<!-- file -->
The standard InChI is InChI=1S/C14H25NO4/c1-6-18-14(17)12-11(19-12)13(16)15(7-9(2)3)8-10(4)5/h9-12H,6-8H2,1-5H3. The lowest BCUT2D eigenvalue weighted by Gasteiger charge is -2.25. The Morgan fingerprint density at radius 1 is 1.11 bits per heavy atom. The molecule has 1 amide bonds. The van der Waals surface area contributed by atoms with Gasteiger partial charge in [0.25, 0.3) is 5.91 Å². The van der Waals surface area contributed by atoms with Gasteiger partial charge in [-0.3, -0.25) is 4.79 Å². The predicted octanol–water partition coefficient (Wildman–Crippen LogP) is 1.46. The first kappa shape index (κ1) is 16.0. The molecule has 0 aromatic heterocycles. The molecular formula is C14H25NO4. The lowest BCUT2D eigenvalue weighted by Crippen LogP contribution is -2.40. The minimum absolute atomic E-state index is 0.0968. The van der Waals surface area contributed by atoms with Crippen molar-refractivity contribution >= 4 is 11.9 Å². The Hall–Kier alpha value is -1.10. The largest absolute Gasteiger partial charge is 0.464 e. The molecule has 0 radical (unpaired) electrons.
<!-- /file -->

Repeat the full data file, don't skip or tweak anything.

The standard InChI is InChI=1S/C14H25NO4/c1-6-18-14(17)12-11(19-12)13(16)15(7-9(2)3)8-10(4)5/h9-12H,6-8H2,1-5H3. The lowest BCUT2D eigenvalue weighted by Gasteiger charge is -2.25. The Morgan fingerprint density at radius 1 is 1.11 bits per heavy atom. The molecule has 1 amide bonds. The van der Waals surface area contributed by atoms with Gasteiger partial charge in [0.25, 0.3) is 5.91 Å². The van der Waals surface area contributed by atoms with Gasteiger partial charge in [-0.3, -0.25) is 4.79 Å². The predicted octanol–water partition coefficient (Wildman–Crippen LogP) is 1.46. The first kappa shape index (κ1) is 16.0. The molecule has 0 aromatic heterocycles. The molecular formula is C14H25NO4. The lowest BCUT2D eigenvalue weighted by Crippen LogP contribution is -2.40. The minimum absolute atomic E-state index is 0.0968. The van der Waals surface area contributed by atoms with Crippen molar-refractivity contribution >= 4 is 11.9 Å². The Hall–Kier alpha value is -1.10. The largest absolute Gasteiger partial charge is 0.464 e. The molecule has 0 radical (unpaired) electrons.